There are different breeds of chickens, which lay smaller or larger eggs, with a pale yellow yolk or a deep yellow one. But there are also chickens that lay blue eggs. Yes, it is not necessary to wait for the Easter season. The Chilean hen from the Araucanía region is known for the colorful eggshells that delight gastronomy lovers.
Thanks to the work of the academics of the University of Chile, together with the University of Nottingham, today we know that the Mapuche hen is a distant cousin of the Chinese Dongxiang. Between 200 and 500 years ago, a retrovirus caused a genetic mutation that originated the first blue eggs in the so-called Mapuche hen of South America and its descendants in Europe. The effect was an accumulation of a bluish-green bile pigment called biliverdin in the egg shell and, of course, also the beginning of a culinary legend.
The Mapuche hen does not have a tail and wears feathers even in the ears, which look like a kind of earrings. Yes, they are very flirtatious. But not only the color is what differentiates their eggs. These are characterized by having a larger yolk and a harder shell. However, its fame has to do with its pro-healthy characteristics, because these eggs would not produce cholesterol. That is why they are so demanded by gourmet stores, pastry shops and, above all, by athletes.
The explanation is simply amazing. For centuries, the Mapuche people have fed their chickens with algae. Thanks to this practice, blue eggs are rich in DHA (a polyunsaturated fatty acid that maintains the balance of our fat in the blood). In addition, they are a rich source of protein, iodine and essential vitamins.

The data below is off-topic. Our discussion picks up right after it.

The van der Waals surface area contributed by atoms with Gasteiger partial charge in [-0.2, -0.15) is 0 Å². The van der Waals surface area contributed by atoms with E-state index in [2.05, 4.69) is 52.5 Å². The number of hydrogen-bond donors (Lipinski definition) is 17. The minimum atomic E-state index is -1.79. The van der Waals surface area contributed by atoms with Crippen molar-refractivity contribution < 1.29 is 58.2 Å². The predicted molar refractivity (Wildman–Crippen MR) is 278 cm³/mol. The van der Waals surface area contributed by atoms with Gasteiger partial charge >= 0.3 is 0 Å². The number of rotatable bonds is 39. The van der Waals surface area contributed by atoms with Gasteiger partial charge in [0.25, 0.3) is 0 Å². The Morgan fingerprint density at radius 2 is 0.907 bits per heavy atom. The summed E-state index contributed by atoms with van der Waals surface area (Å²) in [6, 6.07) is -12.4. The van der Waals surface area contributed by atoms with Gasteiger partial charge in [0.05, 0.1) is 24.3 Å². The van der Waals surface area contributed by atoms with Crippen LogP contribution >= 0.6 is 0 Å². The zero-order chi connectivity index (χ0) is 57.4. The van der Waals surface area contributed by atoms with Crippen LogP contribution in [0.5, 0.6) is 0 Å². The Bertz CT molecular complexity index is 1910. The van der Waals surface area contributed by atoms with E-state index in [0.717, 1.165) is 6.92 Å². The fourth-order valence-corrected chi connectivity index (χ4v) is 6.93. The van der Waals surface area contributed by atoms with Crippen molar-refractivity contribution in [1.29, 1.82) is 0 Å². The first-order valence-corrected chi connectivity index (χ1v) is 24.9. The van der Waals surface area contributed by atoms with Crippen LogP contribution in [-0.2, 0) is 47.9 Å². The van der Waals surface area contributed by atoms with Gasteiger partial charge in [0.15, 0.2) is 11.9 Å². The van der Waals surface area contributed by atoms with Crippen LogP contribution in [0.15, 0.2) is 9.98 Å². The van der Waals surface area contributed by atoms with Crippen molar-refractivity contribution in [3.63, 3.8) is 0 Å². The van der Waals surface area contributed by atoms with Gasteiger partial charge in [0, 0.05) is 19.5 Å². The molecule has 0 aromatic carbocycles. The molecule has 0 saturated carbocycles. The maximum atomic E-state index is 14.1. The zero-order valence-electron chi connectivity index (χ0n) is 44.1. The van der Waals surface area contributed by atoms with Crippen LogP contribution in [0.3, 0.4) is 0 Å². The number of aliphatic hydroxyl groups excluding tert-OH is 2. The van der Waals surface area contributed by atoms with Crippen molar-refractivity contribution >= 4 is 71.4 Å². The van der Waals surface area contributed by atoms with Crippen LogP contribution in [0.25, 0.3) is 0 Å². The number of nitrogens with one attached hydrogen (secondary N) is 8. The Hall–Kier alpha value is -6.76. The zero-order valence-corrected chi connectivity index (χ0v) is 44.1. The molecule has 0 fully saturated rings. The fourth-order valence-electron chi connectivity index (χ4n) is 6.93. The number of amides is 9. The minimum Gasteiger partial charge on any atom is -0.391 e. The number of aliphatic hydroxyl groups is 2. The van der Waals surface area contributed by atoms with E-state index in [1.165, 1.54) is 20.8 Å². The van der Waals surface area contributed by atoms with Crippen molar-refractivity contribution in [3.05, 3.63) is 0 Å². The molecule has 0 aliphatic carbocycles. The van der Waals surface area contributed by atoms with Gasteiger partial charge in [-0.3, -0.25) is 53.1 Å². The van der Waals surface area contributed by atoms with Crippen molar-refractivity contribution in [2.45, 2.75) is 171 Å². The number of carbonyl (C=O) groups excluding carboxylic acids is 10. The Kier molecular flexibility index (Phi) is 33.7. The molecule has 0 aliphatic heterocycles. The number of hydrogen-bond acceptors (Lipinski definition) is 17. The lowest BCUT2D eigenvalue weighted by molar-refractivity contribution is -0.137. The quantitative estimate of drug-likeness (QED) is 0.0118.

“Ab ovo” or “from the beginning,” as the Romans used to say, is a millennial food. Already in ancient Rome the first omelets were prepared. From the 4th century, the church encourages the celebration of the Resurrection of Christ with the eggs as its main symbol. In the Middle Ages, with the flourishing of culinary art, egg recipes reach new levels of sophistication. In the seventeenth century, in France, the kogel is born, that is, the famous dessert of yolks, sugar and fragrance of lemon peel.
From there, nothing stops the popularity of the egg. It quickly reaches an international status and is shared certain styles and standards of preparation: fried, soft-boiled, hard, scrambled or cooked 3 minutes “à la coque”. The latter was one of the favorite breakfasts of Louis XV, so much so that he ordered the not very elegant breeding of chickens in Versailles.
An interesting form of preparation is the Benedictine eggs, served with the classic hollandaise sauce. Also, its Florentine variation, where the bacon is replaced by spinach. But, where culinary art reaches new heights, they are with mollet eggs, which at the bottom are semi-hard eggs, boiled for 5 minutes in water and then left in cold water.
In each French cookbook that is respected, there is a chapter dedicated only to recipes with eggs, such as mayonnaise (comes from the term moyeu, used in medieval France), omelets, soufflés, desserts and, above all, a wide variety of sauces that pay homage to this rich food, such as the Italian carbonara or the French bernaise.
However, it is in the omelets where the egg shines and covers practically all the cuisines of the world. This simple preparation, which is nothing other than yolks and whites mixed with salt, water or milk and sometimes flour, acquires infinite personalities. The predominant flavor of the omelet, the intensity of its accents, will show us the way to make different pairings. A dangerous relationship (most experts say that the egg is an enemy of wine), but when it is well established, it can cause magical sensations on the palate.
- Truffle Omelet: Casillero del Diablo Devil’s Collection Brut
- Fresh herbs Omelet: Casillero del Diablo Sauvignon Blanc
- Cheese Omelet: Casillero del Diablo Chardonnay
- Potato Omelet: Casillero del Diablo Viognier
- Mushroom Omelet: Casillero del Diablo Pinot Noir
- Ham Omelet: Casillero del Diablo Rosé
- Pepper Omlelet: Casillero del Diablo Carmenere
- Foie Gras Omelet: Concha y Toro Late Harvest